In the court of Appeals case of Manley, the judge indicated that all accused, that is, anyone under arrest, can expect a search into their phone. This immediate search is protected under the law because officers often gather important evidence that could help further the case’s investigation and gathering of evidence. At the time of arrest, the phone is considered part of the evidence collected and warrants a proper search. However, any further search into the phone may require a warrant. It should be noted that in this case, the accused had no password at the time of the arrest. If the phone has a password, the accused or arrested person is not required to provide the same. He can opt not to give or assist the officers in their investigation, and such lack of assistance will not be held against him during the period the case is presented to the court. However, a lack of a password is like the lack of objection in the case of Stephenson; it generally means that the individual has conceded to the search and, therefore, privacy rights have been violated. The evidence gathered can therefore be used by the prosecution to prove its case. Cell phones are held in different accounts with the accused’s laptops, computers, and homes. Searches into these are considered a violation of privacy, thereby requiring warrants.

Fearon C.A. decision

The court of appeal 2011 upheld the CA decision. The delicate line between an accused’s privacy and the search for justice is often called to question in these cases. The main bone of contention is often the interest of society versus that of the accused. Is the accused looking to protect his privacy or simply refusing to submit evidence that can be used to provide justice to society? While the accused has a right to privacy, such a right cannot be upheld without considering the justice and truth that society expects.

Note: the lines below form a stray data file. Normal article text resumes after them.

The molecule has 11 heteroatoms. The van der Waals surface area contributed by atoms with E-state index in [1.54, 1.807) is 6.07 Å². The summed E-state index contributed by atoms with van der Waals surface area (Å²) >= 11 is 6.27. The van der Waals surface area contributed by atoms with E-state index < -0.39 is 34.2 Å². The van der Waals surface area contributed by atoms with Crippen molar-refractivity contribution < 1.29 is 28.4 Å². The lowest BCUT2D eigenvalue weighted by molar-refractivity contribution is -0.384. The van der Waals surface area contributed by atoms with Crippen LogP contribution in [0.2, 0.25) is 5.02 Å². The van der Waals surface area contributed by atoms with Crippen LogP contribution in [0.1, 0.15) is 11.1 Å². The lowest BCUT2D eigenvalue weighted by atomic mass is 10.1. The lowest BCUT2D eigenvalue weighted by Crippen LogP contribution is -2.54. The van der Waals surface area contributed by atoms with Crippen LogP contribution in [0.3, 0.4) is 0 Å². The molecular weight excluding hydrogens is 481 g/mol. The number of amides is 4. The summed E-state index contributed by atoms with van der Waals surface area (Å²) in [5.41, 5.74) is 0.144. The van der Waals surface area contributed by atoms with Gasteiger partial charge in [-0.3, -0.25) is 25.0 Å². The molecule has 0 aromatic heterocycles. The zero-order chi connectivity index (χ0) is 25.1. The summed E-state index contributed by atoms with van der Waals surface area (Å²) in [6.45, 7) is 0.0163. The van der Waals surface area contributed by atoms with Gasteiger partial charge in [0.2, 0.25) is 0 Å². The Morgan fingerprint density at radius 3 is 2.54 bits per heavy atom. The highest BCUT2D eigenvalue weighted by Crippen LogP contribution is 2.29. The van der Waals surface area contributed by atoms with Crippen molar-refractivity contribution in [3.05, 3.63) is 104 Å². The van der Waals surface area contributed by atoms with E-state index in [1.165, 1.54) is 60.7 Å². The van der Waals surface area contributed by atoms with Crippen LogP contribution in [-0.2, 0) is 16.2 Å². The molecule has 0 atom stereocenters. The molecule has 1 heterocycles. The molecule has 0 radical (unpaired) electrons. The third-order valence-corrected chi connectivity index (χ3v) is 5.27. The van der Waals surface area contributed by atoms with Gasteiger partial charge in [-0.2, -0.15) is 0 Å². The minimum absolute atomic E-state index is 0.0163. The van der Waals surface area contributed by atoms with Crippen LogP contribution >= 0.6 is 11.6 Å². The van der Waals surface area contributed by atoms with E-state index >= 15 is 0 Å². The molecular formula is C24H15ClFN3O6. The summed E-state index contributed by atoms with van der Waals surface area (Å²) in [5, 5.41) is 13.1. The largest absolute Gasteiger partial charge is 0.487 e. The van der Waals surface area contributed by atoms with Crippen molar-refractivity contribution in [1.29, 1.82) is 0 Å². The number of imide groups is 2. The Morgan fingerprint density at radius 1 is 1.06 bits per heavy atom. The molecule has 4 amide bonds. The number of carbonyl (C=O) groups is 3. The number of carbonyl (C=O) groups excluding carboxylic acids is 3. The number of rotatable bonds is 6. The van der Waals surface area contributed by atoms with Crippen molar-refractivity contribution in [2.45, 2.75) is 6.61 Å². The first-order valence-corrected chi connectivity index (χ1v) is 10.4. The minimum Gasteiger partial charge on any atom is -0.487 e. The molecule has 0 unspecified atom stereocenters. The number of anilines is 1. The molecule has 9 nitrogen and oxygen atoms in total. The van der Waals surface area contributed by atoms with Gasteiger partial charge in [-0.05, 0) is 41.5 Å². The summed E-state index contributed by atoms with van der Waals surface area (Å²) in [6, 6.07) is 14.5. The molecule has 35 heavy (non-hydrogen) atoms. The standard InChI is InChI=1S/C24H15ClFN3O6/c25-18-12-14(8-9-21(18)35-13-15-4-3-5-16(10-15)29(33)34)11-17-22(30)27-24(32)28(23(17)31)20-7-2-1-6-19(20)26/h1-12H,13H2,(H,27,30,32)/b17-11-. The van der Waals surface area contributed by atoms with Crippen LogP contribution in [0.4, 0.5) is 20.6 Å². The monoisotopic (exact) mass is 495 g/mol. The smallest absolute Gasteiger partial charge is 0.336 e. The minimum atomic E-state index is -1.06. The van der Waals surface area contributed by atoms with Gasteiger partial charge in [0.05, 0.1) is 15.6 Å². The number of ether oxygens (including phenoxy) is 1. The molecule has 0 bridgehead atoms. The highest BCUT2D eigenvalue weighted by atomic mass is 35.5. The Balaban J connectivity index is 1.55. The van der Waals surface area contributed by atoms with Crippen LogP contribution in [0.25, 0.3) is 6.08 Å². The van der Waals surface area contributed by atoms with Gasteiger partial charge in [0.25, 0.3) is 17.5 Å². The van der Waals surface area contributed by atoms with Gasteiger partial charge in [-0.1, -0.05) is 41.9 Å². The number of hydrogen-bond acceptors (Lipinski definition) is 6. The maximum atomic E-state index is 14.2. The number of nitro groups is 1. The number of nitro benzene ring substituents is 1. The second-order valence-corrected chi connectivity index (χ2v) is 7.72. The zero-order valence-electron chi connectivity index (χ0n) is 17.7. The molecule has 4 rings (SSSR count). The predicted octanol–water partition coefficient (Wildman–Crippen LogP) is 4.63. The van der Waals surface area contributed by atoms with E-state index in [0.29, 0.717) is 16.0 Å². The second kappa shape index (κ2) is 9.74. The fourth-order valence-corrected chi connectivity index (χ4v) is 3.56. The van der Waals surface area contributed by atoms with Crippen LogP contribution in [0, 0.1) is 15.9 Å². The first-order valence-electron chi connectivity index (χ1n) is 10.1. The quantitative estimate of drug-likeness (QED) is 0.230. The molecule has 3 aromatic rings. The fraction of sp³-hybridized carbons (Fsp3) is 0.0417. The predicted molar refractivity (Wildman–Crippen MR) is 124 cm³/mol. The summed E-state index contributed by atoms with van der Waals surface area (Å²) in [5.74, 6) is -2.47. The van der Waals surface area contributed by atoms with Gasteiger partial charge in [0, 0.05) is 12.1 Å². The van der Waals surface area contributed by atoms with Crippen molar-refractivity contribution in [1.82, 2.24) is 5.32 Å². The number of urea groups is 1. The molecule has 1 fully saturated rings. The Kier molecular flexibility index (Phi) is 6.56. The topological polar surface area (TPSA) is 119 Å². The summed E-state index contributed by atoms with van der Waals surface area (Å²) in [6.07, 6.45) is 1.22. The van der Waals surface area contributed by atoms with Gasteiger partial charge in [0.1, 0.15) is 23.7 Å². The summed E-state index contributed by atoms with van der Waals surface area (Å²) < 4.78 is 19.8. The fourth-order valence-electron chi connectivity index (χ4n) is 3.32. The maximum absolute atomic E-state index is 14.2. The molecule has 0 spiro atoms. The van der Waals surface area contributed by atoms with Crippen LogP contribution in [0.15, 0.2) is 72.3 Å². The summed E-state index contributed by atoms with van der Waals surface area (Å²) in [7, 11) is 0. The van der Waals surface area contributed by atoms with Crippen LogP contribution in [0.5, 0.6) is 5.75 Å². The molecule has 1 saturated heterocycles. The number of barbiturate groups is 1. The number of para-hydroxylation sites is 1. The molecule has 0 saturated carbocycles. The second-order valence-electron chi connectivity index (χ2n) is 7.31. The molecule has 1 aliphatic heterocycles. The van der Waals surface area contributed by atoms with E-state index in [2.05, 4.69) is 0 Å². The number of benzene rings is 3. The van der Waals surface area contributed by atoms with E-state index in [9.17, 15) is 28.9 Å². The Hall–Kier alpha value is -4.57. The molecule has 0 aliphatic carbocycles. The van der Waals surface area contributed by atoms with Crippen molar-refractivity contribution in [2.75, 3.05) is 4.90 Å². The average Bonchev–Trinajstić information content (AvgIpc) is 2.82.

Summary Of R V. Fearon

The case begins with the arrest of the accused, Fearon, in the lobby of his building. This was after a jewelry store robbery in which one of the witnesses recalled a license plate that led officers to his building. During the subsequent search of the accused, a cell phone was found. The officer did not believe the phone would yield any reasonable evidence but proceeded to search and look into it. At the time of the search, Fearon was still under arrest and could see his phone being searched by the officer. He did not raise any objections. During the search, the officers uncovered a text message confessing to the crime and incrementing photos. Further unwarranted search into the hone yielded no other evidence.

The accused’s argument was based on violating his privacy, while the prosecution felt that no rights were violated in the search. The judge had to determine the authenticity of the evidence and whether such evidence should be presented and used in the decision. It is important to note that the officers lacked sufficient evidence to hold the accused. The text message, on the other hand, was an immediate confession to the crime, thereby rendering strength to their case. The Judge felt that the evidence would be submitted in the interest of justice because the accused did not object. With this evidence in place, the accused was found guilty of armed robbery.

Rate this post